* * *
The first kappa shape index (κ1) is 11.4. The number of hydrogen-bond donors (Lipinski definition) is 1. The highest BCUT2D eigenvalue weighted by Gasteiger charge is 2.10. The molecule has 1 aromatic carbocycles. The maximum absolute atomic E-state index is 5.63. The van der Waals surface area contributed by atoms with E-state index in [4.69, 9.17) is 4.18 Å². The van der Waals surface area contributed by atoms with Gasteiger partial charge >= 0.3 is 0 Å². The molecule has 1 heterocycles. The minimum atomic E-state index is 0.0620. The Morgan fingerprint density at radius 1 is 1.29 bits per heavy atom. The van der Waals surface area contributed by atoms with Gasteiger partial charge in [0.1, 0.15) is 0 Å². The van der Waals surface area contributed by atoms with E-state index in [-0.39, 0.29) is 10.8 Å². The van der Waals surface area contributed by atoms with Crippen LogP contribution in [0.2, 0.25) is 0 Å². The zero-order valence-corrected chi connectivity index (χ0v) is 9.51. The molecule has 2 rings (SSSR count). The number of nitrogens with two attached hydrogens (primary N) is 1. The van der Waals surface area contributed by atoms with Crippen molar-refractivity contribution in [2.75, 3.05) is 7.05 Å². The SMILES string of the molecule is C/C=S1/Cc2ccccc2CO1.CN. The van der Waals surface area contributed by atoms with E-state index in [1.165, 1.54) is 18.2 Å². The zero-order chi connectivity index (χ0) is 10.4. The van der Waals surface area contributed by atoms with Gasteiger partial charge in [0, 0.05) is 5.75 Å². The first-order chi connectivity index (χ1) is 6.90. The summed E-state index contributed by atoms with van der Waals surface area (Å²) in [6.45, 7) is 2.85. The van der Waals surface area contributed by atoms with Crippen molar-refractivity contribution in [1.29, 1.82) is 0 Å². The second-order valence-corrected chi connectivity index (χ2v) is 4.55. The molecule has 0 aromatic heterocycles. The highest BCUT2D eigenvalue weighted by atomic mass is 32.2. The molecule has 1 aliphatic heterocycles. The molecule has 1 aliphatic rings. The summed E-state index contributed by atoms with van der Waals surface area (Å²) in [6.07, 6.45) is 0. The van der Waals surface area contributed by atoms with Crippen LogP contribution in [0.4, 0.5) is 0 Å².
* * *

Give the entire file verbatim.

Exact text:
The first kappa shape index (κ1) is 11.4. The number of hydrogen-bond donors (Lipinski definition) is 1. The highest BCUT2D eigenvalue weighted by Gasteiger charge is 2.10. The molecule has 1 aromatic carbocycles. The maximum absolute atomic E-state index is 5.63. The van der Waals surface area contributed by atoms with E-state index in [4.69, 9.17) is 4.18 Å². The van der Waals surface area contributed by atoms with Gasteiger partial charge >= 0.3 is 0 Å². The molecule has 1 heterocycles. The minimum atomic E-state index is 0.0620. The Morgan fingerprint density at radius 1 is 1.29 bits per heavy atom. The van der Waals surface area contributed by atoms with Gasteiger partial charge in [0.1, 0.15) is 0 Å². The van der Waals surface area contributed by atoms with E-state index in [-0.39, 0.29) is 10.8 Å². The van der Waals surface area contributed by atoms with Crippen LogP contribution in [0.2, 0.25) is 0 Å². The zero-order valence-corrected chi connectivity index (χ0v) is 9.51. The molecule has 2 rings (SSSR count). The number of nitrogens with two attached hydrogens (primary N) is 1. The van der Waals surface area contributed by atoms with Crippen molar-refractivity contribution in [2.75, 3.05) is 7.05 Å². The SMILES string of the molecule is C/C=S1/Cc2ccccc2CO1.CN. The van der Waals surface area contributed by atoms with E-state index in [1.165, 1.54) is 18.2 Å². The zero-order chi connectivity index (χ0) is 10.4. The van der Waals surface area contributed by atoms with Gasteiger partial charge in [0, 0.05) is 5.75 Å². The first-order chi connectivity index (χ1) is 6.90. The summed E-state index contributed by atoms with van der Waals surface area (Å²) in [6.45, 7) is 2.85. The van der Waals surface area contributed by atoms with Crippen molar-refractivity contribution in [1.29, 1.82) is 0 Å². The second-order valence-corrected chi connectivity index (χ2v) is 4.55. The molecule has 0 aromatic heterocycles. The highest BCUT2D eigenvalue weighted by atomic mass is 32.2. The molecule has 1 aliphatic heterocycles. The molecule has 1 aliphatic rings. The summed E-state index contributed by atoms with van der Waals surface area (Å²) in [6.07, 6.45) is 0. The van der Waals surface area contributed by atoms with Crippen LogP contribution in [0.4, 0.5) is 0 Å².